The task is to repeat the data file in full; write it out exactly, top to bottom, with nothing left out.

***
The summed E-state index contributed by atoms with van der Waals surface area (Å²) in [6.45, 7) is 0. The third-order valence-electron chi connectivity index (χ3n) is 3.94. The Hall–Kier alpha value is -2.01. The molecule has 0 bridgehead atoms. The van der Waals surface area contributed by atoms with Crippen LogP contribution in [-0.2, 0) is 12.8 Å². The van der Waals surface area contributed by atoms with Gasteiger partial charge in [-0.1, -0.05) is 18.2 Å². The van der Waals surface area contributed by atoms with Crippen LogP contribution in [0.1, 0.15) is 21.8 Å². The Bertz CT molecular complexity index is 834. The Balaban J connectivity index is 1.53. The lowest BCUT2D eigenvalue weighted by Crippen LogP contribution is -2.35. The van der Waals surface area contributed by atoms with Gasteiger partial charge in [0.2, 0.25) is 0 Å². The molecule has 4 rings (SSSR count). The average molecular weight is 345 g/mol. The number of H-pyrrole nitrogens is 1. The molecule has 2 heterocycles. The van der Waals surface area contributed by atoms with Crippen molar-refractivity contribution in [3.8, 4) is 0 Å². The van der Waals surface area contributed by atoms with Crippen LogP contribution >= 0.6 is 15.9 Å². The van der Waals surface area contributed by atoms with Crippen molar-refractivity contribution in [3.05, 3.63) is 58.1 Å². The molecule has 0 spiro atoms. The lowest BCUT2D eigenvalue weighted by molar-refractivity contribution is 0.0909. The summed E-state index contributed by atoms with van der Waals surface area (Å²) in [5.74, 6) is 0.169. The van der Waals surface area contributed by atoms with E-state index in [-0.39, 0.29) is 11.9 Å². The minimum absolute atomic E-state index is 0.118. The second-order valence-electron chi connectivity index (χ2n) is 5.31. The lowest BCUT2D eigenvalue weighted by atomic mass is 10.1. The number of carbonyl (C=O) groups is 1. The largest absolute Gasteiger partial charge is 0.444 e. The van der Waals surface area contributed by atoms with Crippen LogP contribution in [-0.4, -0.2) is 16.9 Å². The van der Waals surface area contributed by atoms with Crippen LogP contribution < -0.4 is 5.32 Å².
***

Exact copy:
The summed E-state index contributed by atoms with van der Waals surface area (Å²) in [6.45, 7) is 0. The third-order valence-electron chi connectivity index (χ3n) is 3.94. The Hall–Kier alpha value is -2.01. The molecule has 0 bridgehead atoms. The van der Waals surface area contributed by atoms with Crippen LogP contribution in [-0.2, 0) is 12.8 Å². The van der Waals surface area contributed by atoms with Gasteiger partial charge in [-0.1, -0.05) is 18.2 Å². The van der Waals surface area contributed by atoms with Crippen LogP contribution in [0.1, 0.15) is 21.8 Å². The Bertz CT molecular complexity index is 834. The Balaban J connectivity index is 1.53. The lowest BCUT2D eigenvalue weighted by Crippen LogP contribution is -2.35. The van der Waals surface area contributed by atoms with Gasteiger partial charge in [0.2, 0.25) is 0 Å². The molecule has 4 rings (SSSR count). The average molecular weight is 345 g/mol. The number of H-pyrrole nitrogens is 1. The molecule has 2 heterocycles. The van der Waals surface area contributed by atoms with Crippen molar-refractivity contribution in [3.8, 4) is 0 Å². The van der Waals surface area contributed by atoms with Crippen LogP contribution >= 0.6 is 15.9 Å². The van der Waals surface area contributed by atoms with Crippen molar-refractivity contribution in [3.05, 3.63) is 58.1 Å². The molecule has 0 spiro atoms. The lowest BCUT2D eigenvalue weighted by molar-refractivity contribution is 0.0909. The summed E-state index contributed by atoms with van der Waals surface area (Å²) in [5.74, 6) is 0.169. The van der Waals surface area contributed by atoms with E-state index in [-0.39, 0.29) is 11.9 Å². The minimum absolute atomic E-state index is 0.118. The second-order valence-electron chi connectivity index (χ2n) is 5.31. The lowest BCUT2D eigenvalue weighted by atomic mass is 10.1. The number of carbonyl (C=O) groups is 1. The largest absolute Gasteiger partial charge is 0.444 e. The van der Waals surface area contributed by atoms with Crippen LogP contribution in [-0.4, -0.2) is 16.9 Å². The van der Waals surface area contributed by atoms with Crippen LogP contribution < -0.4 is 5.32 Å².